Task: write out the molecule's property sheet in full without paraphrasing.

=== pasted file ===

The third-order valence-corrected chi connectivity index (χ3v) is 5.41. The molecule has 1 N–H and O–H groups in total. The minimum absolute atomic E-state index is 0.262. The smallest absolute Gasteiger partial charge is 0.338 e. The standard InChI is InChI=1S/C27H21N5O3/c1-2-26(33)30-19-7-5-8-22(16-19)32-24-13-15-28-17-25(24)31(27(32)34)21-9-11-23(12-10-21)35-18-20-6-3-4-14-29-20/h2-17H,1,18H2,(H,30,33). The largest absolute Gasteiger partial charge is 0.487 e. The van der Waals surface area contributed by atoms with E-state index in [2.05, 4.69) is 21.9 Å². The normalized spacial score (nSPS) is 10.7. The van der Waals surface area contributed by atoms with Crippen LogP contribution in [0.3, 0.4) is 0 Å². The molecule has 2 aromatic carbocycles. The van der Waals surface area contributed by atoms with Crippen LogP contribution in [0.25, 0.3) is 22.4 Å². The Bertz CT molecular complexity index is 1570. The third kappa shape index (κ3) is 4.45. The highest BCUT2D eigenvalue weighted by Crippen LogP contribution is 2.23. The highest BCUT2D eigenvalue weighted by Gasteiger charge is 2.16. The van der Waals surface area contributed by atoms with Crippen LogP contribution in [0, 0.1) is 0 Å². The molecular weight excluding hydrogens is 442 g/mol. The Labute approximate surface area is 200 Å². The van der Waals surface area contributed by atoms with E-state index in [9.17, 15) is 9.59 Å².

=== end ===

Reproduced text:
The third-order valence-corrected chi connectivity index (χ3v) is 5.41. The molecule has 1 N–H and O–H groups in total. The minimum absolute atomic E-state index is 0.262. The smallest absolute Gasteiger partial charge is 0.338 e. The standard InChI is InChI=1S/C27H21N5O3/c1-2-26(33)30-19-7-5-8-22(16-19)32-24-13-15-28-17-25(24)31(27(32)34)21-9-11-23(12-10-21)35-18-20-6-3-4-14-29-20/h2-17H,1,18H2,(H,30,33). The largest absolute Gasteiger partial charge is 0.487 e. The van der Waals surface area contributed by atoms with E-state index in [2.05, 4.69) is 21.9 Å². The normalized spacial score (nSPS) is 10.7. The van der Waals surface area contributed by atoms with Crippen LogP contribution in [0.3, 0.4) is 0 Å². The molecule has 2 aromatic carbocycles. The van der Waals surface area contributed by atoms with Crippen LogP contribution in [0.25, 0.3) is 22.4 Å². The Bertz CT molecular complexity index is 1570. The third kappa shape index (κ3) is 4.45. The highest BCUT2D eigenvalue weighted by Crippen LogP contribution is 2.23. The highest BCUT2D eigenvalue weighted by Gasteiger charge is 2.16. The van der Waals surface area contributed by atoms with Crippen LogP contribution in [0, 0.1) is 0 Å². The molecular weight excluding hydrogens is 442 g/mol. The Labute approximate surface area is 200 Å². The van der Waals surface area contributed by atoms with E-state index in [9.17, 15) is 9.59 Å².